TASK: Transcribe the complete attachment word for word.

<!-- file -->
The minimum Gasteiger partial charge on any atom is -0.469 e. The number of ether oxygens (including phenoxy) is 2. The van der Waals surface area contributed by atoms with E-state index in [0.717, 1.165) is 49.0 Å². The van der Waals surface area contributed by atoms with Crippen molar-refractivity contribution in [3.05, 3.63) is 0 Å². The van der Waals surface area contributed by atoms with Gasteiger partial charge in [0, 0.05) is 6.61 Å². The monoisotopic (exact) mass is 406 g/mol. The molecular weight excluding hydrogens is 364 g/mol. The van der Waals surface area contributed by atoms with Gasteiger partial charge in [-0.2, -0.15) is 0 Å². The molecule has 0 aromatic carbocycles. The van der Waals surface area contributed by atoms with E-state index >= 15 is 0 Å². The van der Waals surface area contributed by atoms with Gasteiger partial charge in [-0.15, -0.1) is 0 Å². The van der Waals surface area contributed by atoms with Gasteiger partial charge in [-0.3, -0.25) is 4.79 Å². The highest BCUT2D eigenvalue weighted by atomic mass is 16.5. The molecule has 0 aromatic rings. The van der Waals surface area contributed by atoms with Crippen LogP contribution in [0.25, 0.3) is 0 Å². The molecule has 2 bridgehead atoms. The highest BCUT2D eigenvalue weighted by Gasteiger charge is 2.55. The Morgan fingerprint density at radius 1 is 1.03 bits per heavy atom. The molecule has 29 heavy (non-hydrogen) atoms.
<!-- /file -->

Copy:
The minimum Gasteiger partial charge on any atom is -0.469 e. The number of ether oxygens (including phenoxy) is 2. The van der Waals surface area contributed by atoms with E-state index in [0.717, 1.165) is 49.0 Å². The van der Waals surface area contributed by atoms with Crippen molar-refractivity contribution in [3.05, 3.63) is 0 Å². The van der Waals surface area contributed by atoms with Gasteiger partial charge in [0, 0.05) is 6.61 Å². The monoisotopic (exact) mass is 406 g/mol. The molecular weight excluding hydrogens is 364 g/mol. The van der Waals surface area contributed by atoms with Gasteiger partial charge in [-0.2, -0.15) is 0 Å². The molecule has 0 aromatic carbocycles. The van der Waals surface area contributed by atoms with E-state index >= 15 is 0 Å². The van der Waals surface area contributed by atoms with Gasteiger partial charge in [-0.15, -0.1) is 0 Å². The van der Waals surface area contributed by atoms with Gasteiger partial charge in [-0.3, -0.25) is 4.79 Å². The highest BCUT2D eigenvalue weighted by atomic mass is 16.5. The molecule has 0 aromatic rings. The van der Waals surface area contributed by atoms with Crippen LogP contribution in [0.25, 0.3) is 0 Å². The molecule has 2 bridgehead atoms. The highest BCUT2D eigenvalue weighted by Gasteiger charge is 2.55. The Morgan fingerprint density at radius 1 is 1.03 bits per heavy atom. The molecule has 29 heavy (non-hydrogen) atoms.